Best of all, you can eat them once you’re done practicing!

Pieces of Meat

Once you’ve mastered your skills on fruit, it’s time to move on to something more closely resembling a human body. It’s time to head to the butcher and purchase some meat to practice on.

Chicken breast (with the skin on), pork belly, and pig’s feet are most often recommended by medical students and trainers alike. These meats more closely resemble the experience of piercing tough skin and suturing muscle tissue.

Look for cuts of meat with a flat work surface. Choosing cheap cuts is fine.

A Wooden Board

Before suturing any medium, you must master tieing surgical or square knots. Knots hold the sutures in place, stopping the wound from re-opening and introducing infection.

Knot tying practice is best done on a wooden board fitted with a soft rubber tube or soft cloth (like microfibre cloth).

Practice tying the knots with cheap thread or dental floss before moving on to suture thread. Focus on your throwing technique using a needle holder or clamp.

A Practice Suture Kit

Suture practice kits are an all-in-one solution for students and medical practitioners looking to become competent quickly.

These affordable kits have numerous benefits, including learning guides and high-quality, reusable tools and materials.

These kits contain everything you need to practice, meaning you can start improving your technique immediately. And you can tackle the task at your own pace, without the pressure you might feel in a sim lab or classroom.

Finding Suturing Teaching Resources

Once you’ve compiled your practice suture kits, it’s time to put them to good use and get practicing! There are all kinds of resources you can lean on when it comes to at-home suturing tutorials, including:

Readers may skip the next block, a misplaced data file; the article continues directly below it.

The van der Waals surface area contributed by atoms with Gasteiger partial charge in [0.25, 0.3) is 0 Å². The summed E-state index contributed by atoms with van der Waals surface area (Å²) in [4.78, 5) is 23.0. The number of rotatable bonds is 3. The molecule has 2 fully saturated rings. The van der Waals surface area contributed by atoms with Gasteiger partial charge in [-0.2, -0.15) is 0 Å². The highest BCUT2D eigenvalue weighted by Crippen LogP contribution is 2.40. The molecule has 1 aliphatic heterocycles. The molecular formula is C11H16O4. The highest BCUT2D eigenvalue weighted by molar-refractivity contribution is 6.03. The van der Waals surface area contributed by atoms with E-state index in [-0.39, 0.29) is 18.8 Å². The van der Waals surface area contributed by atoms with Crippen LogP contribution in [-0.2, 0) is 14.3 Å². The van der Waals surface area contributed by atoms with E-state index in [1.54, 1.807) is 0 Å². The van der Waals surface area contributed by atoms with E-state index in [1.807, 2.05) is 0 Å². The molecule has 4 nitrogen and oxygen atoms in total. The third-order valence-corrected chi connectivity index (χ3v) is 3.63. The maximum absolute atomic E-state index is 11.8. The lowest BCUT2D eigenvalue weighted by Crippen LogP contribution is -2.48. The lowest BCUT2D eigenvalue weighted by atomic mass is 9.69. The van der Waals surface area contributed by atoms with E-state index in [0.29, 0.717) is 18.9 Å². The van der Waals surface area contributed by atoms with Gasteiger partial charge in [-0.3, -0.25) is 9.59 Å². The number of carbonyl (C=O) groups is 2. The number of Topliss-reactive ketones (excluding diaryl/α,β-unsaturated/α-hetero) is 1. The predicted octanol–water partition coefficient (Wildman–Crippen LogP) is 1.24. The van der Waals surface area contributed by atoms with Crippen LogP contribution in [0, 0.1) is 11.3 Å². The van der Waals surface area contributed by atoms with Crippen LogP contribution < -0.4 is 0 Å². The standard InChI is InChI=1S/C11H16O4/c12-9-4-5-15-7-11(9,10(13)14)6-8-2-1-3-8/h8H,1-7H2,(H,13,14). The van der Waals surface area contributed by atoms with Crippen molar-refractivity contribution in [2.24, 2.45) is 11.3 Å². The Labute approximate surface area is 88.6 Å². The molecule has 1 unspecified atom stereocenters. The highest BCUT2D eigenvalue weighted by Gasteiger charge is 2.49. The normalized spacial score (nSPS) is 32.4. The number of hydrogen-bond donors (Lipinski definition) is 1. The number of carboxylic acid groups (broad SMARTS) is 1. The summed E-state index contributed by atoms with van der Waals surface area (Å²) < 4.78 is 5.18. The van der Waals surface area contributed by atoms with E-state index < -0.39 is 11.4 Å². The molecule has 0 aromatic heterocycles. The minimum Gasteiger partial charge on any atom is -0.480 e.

• Your educational institution
  • Medical and suturing textbooks
  • YouTube videos
  • Online courses and workshops

A note on YouTube videos: not every video is a good guide for students.

Videos on YouTube aren’t regulated by a medical board or any other overseeing body. This means anyone can upload a suturing techniques video to YouTube.

Peruse the “about” section of the channel that made the video you’re interested in using to see if they’re legitimate, or ask your teacher for recommendations.

Why a Suture Practice Kit Is Essential for Medical Students

Becoming proficient at suturing takes dedication, time, and dexterity. The best approach is to invest in a quality, well-stocked suture practice kit and supplement your med school labs with online courses, textbook learning, and even YouTube videos.

Medical Creations is on a mission to provide students with the tools necessary to learn how to excel in the medical field. Are you training to become a doctor, nurse, paramedic, or medical assistant? Are you a medical course administrator at a university?

Then, check out our learning tools. We have everything from suture and phlebotomy practice kits to medical textbooks.